Originally posted here by Dr. Carol Baker, infectious disease specialist at Texas Children’s Hospital
As we settle in to the swing of summer vacations and family trips, the last thing on many parents’ minds is the flu. This week, though, the Advisory Committee on Immunization Practices (ACIP) to the Centers for Disease Control and Prevention (CDC) recommended that health care providers not use live attenuated influenza vaccine (LAIV), otherwise known as nasal spray or FluMist, this upcoming flu season.
When FluMist was initially released, infectious disease and vaccine experts alike touted LAIV because it appeared to provide better protection against influenza virus compared with the injectable vaccine, or the flu shot, for children, especially those under age 9. The ACIP, on which I serve as a liaison member for the Infectious Diseases Society of America, reviewed convincing data Wednesday that for the past three flu seasons FluMist was significantly less effective in both children and adults. Influenza virus is notorious for its ability to change, but this time a vaccine’s effectiveness changed in a way that currently is not clear.
LAIV was created to improve protection for previously unimmunized children who were known to respond poorly to the flu shot than older children and adults. I know that many parents also preferred this method to the vaccine so their children didn’t have to go through the pain of receiving a shot. Although many people previously opted for the nasal spray, LAIV this year makes up only 8 percent of the total flu vaccine supply in the U.S. The good news is that because there are several injectable vaccines that can be used in children, there should be enough supply to vaccinate our kids in the upcoming 2016-2017 season.
While there are many possible explanations for why FluMist stopped protecting as well as in the past, future studies will be necessary to provide one or more explanations. For now, it is our responsibility, as health care providers, to refrain from using LAIV until its effectiveness can be established scientifically. For now, the CDC and American Academy of Pediatrics agree that only flu shots are appropriate for use.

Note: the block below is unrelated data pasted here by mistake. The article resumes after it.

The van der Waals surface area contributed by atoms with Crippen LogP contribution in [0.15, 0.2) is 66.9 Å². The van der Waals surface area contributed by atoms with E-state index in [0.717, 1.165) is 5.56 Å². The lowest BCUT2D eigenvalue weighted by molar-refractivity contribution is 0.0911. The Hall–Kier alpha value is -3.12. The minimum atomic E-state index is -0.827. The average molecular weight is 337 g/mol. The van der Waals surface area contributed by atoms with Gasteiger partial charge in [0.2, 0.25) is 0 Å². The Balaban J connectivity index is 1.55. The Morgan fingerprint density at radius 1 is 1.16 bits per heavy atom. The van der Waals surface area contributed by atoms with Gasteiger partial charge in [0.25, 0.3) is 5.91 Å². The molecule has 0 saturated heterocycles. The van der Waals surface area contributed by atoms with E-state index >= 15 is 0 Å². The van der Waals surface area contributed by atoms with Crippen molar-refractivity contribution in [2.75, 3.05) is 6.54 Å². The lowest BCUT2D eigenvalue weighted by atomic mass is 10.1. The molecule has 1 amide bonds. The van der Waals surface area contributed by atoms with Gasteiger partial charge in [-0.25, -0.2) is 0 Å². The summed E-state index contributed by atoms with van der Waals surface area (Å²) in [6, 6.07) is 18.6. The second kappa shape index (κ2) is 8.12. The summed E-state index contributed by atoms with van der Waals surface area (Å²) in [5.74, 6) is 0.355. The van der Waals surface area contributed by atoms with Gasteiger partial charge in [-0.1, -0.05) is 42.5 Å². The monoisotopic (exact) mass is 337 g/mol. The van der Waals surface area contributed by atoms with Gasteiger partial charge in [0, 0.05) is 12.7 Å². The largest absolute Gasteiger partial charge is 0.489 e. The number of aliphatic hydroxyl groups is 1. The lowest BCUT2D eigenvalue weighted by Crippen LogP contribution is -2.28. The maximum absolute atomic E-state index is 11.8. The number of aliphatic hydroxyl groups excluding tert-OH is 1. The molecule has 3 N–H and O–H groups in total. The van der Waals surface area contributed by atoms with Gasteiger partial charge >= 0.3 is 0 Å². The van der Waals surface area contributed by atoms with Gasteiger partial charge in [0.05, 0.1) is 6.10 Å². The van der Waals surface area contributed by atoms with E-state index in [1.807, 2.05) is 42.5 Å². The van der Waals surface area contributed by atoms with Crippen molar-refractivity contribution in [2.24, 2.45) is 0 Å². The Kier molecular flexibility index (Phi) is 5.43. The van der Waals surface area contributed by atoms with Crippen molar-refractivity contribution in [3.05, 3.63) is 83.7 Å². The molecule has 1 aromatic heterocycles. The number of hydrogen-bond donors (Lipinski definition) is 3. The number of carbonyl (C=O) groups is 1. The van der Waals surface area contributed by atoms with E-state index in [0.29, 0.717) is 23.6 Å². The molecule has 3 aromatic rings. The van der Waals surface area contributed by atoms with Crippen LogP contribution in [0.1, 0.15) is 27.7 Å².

The severity of each flu season is always unpredictable, and the effectiveness of the flu vaccine can vary widely from season to season as well. While some may think that flu is no worse than other respiratory viruses common in the fall and winter months, flu is distinct. It causes high fever, severe muscle aches and fatigue, sore throat and in children sometimes vomiting and diarrhea, which can last a week or more. Getting vaccinated not only protects families against the virus, but if someone gets the flu, the symptoms are less severe and don’t last as long.
Getting the flu vaccine is especially important to protect the most vulnerable – pregnant women, children younger than age 2, the elderly and those with diseases or receiving medications that impair the immune system, for example, those with cancer, who are at greatest risk of being hospitalized from flu complications. Vaccination not only protects the pregnant woman, but the antibodies created by the mother in response to flu vaccine pass through the umbilical cord blood and breast milk to the baby, protecting the baby before age 6 months when the flu vaccine can be given.